According to the American College of Gastroenterology, more than 60 million Americans experience heartburn at least once a month. Some studies have suggested more than 15 million Americans experience symptoms each day.
In 2010, Americans spent $6.2 billion on Nexium, which is prescribed to treat gastroesophageal reflux disease (GERD), making it the No. 2 top-selling drug behind Lipitor, the cholesterol medication.
Got heartburn? Don't ignore it
- Article by: JESSICA YADEGARAN
- Contra Costa Times
- May 26, 2012 - 2:55 PM
James Revier of San Jose, Calif., had no idea his heartburn was anything more than a nuisance until six years ago, when a piece of beef became lodged in his esophagus and sent him to the emergency room.
The on-call internist removed the meat and suggested Revier see a gastroenterologist for the lingering redness. It's a good thing he did. Revier had developed Barrett's esophagus, a condition caused by prolonged acid reflux. Over time, it produces cellular changes that can lead to adenocarcinoma, a type of esophageal cancer.
"I'd had acid reflux for 15 years but never thought much about it," says Revier, now 64. "Everybody talks about having heartburn."
Scary, isn't it? A condition as common as the cold can cause cancer. An even scarier thought is that antacids such as Nexium, the No. 2 prescribed drug in 2010, according to health data firm IMS, won't prevent it. The obesity epidemic is only exacerbating the problem, making esophageal cancer the fastest-growing cancer diagnosis in the United States, up 300 to 400 percent since the 1970s, said Revier's physician, Dr. Ann Chen, director of endoscopic ultrasound at Stanford University School of Medicine.
If caught early, however, Barrett's esophagus is treatable. That's why Chen and other health advocates urge patients, especially white males older than 50 with persistent heartburn, to have an endoscopy, a procedure to examine the esophagus and gastrointestinal tract.
"Heartburn is a way of your body telling you there's something wrong," Chen said. "Unfortunately, enough physicians don't ask about it, and patients don't tell."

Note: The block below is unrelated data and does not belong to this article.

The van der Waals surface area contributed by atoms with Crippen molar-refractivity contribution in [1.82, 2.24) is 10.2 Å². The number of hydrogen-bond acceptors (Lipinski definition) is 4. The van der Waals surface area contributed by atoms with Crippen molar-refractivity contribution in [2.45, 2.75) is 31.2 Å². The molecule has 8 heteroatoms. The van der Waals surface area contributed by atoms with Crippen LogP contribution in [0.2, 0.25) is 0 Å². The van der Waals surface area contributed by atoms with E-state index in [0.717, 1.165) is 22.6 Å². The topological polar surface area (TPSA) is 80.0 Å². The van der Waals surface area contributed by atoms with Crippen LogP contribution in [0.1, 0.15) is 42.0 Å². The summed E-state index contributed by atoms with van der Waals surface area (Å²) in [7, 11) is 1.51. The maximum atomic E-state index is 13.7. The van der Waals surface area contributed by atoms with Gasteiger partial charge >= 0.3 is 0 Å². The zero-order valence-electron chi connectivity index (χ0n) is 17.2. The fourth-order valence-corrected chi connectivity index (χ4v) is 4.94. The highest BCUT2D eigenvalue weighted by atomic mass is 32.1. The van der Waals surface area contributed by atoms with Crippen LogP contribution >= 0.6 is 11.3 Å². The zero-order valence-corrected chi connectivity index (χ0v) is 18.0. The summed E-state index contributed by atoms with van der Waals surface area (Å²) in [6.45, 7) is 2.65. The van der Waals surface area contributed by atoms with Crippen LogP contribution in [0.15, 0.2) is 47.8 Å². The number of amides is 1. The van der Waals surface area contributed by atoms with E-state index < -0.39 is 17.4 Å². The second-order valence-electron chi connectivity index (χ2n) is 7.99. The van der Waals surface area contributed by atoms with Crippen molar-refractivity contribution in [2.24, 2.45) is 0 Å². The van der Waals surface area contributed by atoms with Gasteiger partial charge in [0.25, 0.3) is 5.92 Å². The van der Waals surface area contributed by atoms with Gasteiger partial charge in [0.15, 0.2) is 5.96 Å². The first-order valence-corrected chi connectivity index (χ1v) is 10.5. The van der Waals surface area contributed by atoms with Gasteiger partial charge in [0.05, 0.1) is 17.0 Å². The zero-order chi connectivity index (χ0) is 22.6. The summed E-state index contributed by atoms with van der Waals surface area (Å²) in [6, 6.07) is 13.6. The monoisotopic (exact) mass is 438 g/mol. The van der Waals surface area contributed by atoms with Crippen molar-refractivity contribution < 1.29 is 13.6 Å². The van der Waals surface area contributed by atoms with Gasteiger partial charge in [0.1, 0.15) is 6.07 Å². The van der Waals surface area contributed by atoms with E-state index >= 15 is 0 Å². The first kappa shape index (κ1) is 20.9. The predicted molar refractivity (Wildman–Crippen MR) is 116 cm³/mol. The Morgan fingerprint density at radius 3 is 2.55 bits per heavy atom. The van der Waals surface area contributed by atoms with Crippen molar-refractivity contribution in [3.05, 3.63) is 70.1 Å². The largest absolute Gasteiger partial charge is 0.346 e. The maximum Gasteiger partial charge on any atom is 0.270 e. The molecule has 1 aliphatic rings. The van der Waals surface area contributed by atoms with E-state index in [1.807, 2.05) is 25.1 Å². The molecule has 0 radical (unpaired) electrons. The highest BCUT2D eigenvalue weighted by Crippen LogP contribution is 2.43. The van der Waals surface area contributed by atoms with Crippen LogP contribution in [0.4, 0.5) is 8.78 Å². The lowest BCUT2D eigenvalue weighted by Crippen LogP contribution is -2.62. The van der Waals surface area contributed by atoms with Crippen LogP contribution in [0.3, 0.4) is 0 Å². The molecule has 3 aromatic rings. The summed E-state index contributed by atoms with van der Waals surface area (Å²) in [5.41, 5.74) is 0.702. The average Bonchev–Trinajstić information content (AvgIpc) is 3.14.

While there have been significant medical and surgical advances in the treatment of esophageal cancer, the survival rate is still grim. The National Cancer Institute estimates 17,500 new cases and 15,000 deaths in 2012. By comparison, of the 226,000 new cases of breast cancer projected for this year, 39,000 cases will likely end in death.
Only one in five people diagnosed with esophageal cancer will survive five years, said Mindy Mintz Mordechai of the Esophageal Cancer Action Network, a Baltimore-based nonprofit dedicated to raising awareness about the link between esophageal cancer and acid reflux.
"We want the link between heartburn and cancer to become as well known and understood as the need to wear sunscreen when outdoors," Mordechai said.
She lost her husband, Monte, to esophageal cancer in 2008. He lived with acid reflux for years, and, like most people, treated it with over-the-counter medications. By the time he was examined and diagnosed with Stage 3 adenocarcinoma, the acid was so persistent that he would choke when lying down, Mordechai says. He also had other advanced symptoms, such as a hoarse voice, chronic cough, choking on food and pain while swallowing.
Being overweight and drinking alcohol regularly can increase the chance of developing esophageal cancer, said Dr. Wilson Tsai, co-director of the thoracic surgery program at John Muir Hospital in Walnut Creek, Calif. Smoking and not eating vegetables are also thought to be culprits.
Tsai said patients with chronic acid reflux or hiatal hernia, which can cause acid reflux, should fix the problem with a minimally invasive surgery that strengthens the valve between the esophagus and stomach and stops acid from backing up into the esophagus.
While there is no guarantee against cancer, surgery might have prevented Revier from developing Barrett's esophagus.
"It's one of those things that quietly eats away at you and changes the cells over time," he said. "I'm just glad I did something about it."
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